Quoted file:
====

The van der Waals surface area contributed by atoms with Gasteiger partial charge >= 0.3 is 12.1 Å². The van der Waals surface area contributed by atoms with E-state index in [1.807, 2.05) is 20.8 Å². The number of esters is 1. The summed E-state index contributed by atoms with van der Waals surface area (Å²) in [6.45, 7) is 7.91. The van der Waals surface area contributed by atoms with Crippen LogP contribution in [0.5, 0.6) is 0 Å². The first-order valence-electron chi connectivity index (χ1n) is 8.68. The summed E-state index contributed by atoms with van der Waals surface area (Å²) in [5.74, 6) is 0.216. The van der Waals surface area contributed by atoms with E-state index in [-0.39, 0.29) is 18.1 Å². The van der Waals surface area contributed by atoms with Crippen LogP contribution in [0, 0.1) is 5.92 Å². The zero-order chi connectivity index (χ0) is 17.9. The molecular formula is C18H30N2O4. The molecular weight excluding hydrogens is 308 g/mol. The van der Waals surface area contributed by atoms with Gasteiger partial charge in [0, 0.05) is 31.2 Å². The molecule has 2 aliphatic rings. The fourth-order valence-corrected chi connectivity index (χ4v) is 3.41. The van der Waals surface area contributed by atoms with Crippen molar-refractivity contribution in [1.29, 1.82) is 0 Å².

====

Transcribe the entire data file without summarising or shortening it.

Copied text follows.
The van der Waals surface area contributed by atoms with Gasteiger partial charge >= 0.3 is 12.1 Å². The van der Waals surface area contributed by atoms with E-state index in [1.807, 2.05) is 20.8 Å². The number of esters is 1. The summed E-state index contributed by atoms with van der Waals surface area (Å²) in [6.45, 7) is 7.91. The van der Waals surface area contributed by atoms with Crippen LogP contribution in [0.5, 0.6) is 0 Å². The first-order valence-electron chi connectivity index (χ1n) is 8.68. The summed E-state index contributed by atoms with van der Waals surface area (Å²) in [5.74, 6) is 0.216. The van der Waals surface area contributed by atoms with E-state index in [-0.39, 0.29) is 18.1 Å². The van der Waals surface area contributed by atoms with Crippen LogP contribution in [0, 0.1) is 5.92 Å². The zero-order chi connectivity index (χ0) is 17.9. The molecular formula is C18H30N2O4. The molecular weight excluding hydrogens is 308 g/mol. The van der Waals surface area contributed by atoms with Gasteiger partial charge in [0, 0.05) is 31.2 Å². The molecule has 2 aliphatic rings. The fourth-order valence-corrected chi connectivity index (χ4v) is 3.41. The van der Waals surface area contributed by atoms with Crippen molar-refractivity contribution in [1.29, 1.82) is 0 Å².